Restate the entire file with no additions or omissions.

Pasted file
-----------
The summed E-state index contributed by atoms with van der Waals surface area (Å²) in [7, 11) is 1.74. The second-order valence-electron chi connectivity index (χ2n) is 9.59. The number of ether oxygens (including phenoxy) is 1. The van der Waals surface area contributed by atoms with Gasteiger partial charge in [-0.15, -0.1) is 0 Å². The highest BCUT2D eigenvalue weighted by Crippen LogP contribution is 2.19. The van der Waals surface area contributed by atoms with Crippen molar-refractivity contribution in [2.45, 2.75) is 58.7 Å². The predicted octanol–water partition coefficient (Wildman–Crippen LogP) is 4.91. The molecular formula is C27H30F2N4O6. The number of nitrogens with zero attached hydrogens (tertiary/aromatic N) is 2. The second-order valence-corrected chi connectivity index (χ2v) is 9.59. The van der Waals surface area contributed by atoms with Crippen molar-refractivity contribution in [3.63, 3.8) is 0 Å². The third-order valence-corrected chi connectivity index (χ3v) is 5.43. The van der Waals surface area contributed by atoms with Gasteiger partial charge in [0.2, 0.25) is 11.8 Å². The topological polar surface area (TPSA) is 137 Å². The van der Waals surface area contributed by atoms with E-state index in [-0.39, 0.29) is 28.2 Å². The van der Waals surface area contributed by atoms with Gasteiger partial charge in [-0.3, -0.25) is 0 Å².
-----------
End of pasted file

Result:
The summed E-state index contributed by atoms with van der Waals surface area (Å²) in [7, 11) is 1.74. The second-order valence-electron chi connectivity index (χ2n) is 9.59. The number of ether oxygens (including phenoxy) is 1. The van der Waals surface area contributed by atoms with Gasteiger partial charge in [-0.15, -0.1) is 0 Å². The highest BCUT2D eigenvalue weighted by Crippen LogP contribution is 2.19. The van der Waals surface area contributed by atoms with Crippen molar-refractivity contribution in [2.45, 2.75) is 58.7 Å². The predicted octanol–water partition coefficient (Wildman–Crippen LogP) is 4.91. The molecular formula is C27H30F2N4O6. The number of nitrogens with zero attached hydrogens (tertiary/aromatic N) is 2. The second-order valence-corrected chi connectivity index (χ2v) is 9.59. The van der Waals surface area contributed by atoms with Crippen molar-refractivity contribution in [3.63, 3.8) is 0 Å². The third-order valence-corrected chi connectivity index (χ3v) is 5.43. The van der Waals surface area contributed by atoms with Gasteiger partial charge in [0.2, 0.25) is 11.8 Å². The topological polar surface area (TPSA) is 137 Å². The van der Waals surface area contributed by atoms with E-state index in [-0.39, 0.29) is 28.2 Å². The van der Waals surface area contributed by atoms with Gasteiger partial charge in [-0.3, -0.25) is 0 Å².